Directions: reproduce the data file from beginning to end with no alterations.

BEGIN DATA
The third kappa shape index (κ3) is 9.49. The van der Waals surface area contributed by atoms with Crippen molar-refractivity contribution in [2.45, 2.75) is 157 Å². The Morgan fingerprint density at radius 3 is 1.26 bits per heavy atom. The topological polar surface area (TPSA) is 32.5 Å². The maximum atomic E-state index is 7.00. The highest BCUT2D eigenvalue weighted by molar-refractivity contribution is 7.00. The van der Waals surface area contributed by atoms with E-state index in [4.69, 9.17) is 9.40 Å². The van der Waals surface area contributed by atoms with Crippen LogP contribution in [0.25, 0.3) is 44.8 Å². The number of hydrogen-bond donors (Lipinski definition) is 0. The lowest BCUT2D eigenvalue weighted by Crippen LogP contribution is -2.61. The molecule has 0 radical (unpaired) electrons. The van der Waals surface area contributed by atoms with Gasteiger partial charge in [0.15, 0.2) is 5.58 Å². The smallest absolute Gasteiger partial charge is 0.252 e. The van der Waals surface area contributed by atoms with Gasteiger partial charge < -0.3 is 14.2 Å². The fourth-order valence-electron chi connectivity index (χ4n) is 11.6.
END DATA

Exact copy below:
The third kappa shape index (κ3) is 9.49. The van der Waals surface area contributed by atoms with Crippen molar-refractivity contribution in [2.45, 2.75) is 157 Å². The Morgan fingerprint density at radius 3 is 1.26 bits per heavy atom. The topological polar surface area (TPSA) is 32.5 Å². The maximum atomic E-state index is 7.00. The highest BCUT2D eigenvalue weighted by molar-refractivity contribution is 7.00. The van der Waals surface area contributed by atoms with E-state index in [4.69, 9.17) is 9.40 Å². The van der Waals surface area contributed by atoms with Crippen LogP contribution in [0.25, 0.3) is 44.8 Å². The number of hydrogen-bond donors (Lipinski definition) is 0. The lowest BCUT2D eigenvalue weighted by Crippen LogP contribution is -2.61. The molecule has 0 radical (unpaired) electrons. The van der Waals surface area contributed by atoms with Gasteiger partial charge in [0.15, 0.2) is 5.58 Å². The smallest absolute Gasteiger partial charge is 0.252 e. The van der Waals surface area contributed by atoms with Gasteiger partial charge < -0.3 is 14.2 Å². The fourth-order valence-electron chi connectivity index (χ4n) is 11.6.